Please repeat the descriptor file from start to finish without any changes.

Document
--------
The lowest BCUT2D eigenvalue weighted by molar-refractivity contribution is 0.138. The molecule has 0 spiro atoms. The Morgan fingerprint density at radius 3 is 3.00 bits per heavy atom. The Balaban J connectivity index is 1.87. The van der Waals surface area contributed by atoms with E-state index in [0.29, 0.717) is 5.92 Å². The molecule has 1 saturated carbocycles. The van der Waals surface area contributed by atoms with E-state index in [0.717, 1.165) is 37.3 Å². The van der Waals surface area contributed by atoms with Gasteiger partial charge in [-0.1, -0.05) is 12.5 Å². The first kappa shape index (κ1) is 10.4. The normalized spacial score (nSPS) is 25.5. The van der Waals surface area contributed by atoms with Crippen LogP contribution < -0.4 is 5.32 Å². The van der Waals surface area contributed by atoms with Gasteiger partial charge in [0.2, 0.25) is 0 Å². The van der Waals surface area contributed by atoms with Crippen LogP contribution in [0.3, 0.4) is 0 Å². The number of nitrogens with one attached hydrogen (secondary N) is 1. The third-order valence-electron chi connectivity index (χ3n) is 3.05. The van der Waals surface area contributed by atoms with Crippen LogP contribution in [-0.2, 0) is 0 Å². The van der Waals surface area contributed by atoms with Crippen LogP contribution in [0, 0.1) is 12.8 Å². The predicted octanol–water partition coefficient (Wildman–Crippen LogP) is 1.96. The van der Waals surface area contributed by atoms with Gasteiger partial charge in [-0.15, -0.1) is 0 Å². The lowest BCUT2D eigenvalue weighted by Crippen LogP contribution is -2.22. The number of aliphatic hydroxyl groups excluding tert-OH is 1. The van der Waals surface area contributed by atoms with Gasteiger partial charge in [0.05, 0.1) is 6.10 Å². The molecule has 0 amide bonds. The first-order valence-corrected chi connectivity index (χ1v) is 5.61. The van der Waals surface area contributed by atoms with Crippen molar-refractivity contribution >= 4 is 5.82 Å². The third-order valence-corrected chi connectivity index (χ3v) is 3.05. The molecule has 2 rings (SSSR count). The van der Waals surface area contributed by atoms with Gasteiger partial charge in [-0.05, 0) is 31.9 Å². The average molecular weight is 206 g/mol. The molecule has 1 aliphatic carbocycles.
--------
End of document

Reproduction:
The lowest BCUT2D eigenvalue weighted by molar-refractivity contribution is 0.138. The molecule has 0 spiro atoms. The Morgan fingerprint density at radius 3 is 3.00 bits per heavy atom. The Balaban J connectivity index is 1.87. The van der Waals surface area contributed by atoms with E-state index in [0.29, 0.717) is 5.92 Å². The molecule has 1 saturated carbocycles. The van der Waals surface area contributed by atoms with E-state index in [0.717, 1.165) is 37.3 Å². The van der Waals surface area contributed by atoms with Gasteiger partial charge in [-0.1, -0.05) is 12.5 Å². The first kappa shape index (κ1) is 10.4. The normalized spacial score (nSPS) is 25.5. The van der Waals surface area contributed by atoms with Crippen LogP contribution < -0.4 is 5.32 Å². The van der Waals surface area contributed by atoms with Gasteiger partial charge in [0.2, 0.25) is 0 Å². The van der Waals surface area contributed by atoms with Crippen LogP contribution in [0.3, 0.4) is 0 Å². The number of nitrogens with one attached hydrogen (secondary N) is 1. The third-order valence-electron chi connectivity index (χ3n) is 3.05. The van der Waals surface area contributed by atoms with Crippen LogP contribution in [-0.2, 0) is 0 Å². The van der Waals surface area contributed by atoms with Crippen LogP contribution in [0, 0.1) is 12.8 Å². The predicted octanol–water partition coefficient (Wildman–Crippen LogP) is 1.96. The van der Waals surface area contributed by atoms with Gasteiger partial charge in [-0.15, -0.1) is 0 Å². The lowest BCUT2D eigenvalue weighted by Crippen LogP contribution is -2.22. The number of aliphatic hydroxyl groups excluding tert-OH is 1. The van der Waals surface area contributed by atoms with Gasteiger partial charge in [0.05, 0.1) is 6.10 Å². The molecule has 0 amide bonds. The first-order valence-corrected chi connectivity index (χ1v) is 5.61. The van der Waals surface area contributed by atoms with Crippen molar-refractivity contribution >= 4 is 5.82 Å². The third-order valence-corrected chi connectivity index (χ3v) is 3.05. The molecule has 2 rings (SSSR count). The van der Waals surface area contributed by atoms with Gasteiger partial charge in [-0.05, 0) is 31.9 Å². The average molecular weight is 206 g/mol. The molecule has 1 aliphatic carbocycles.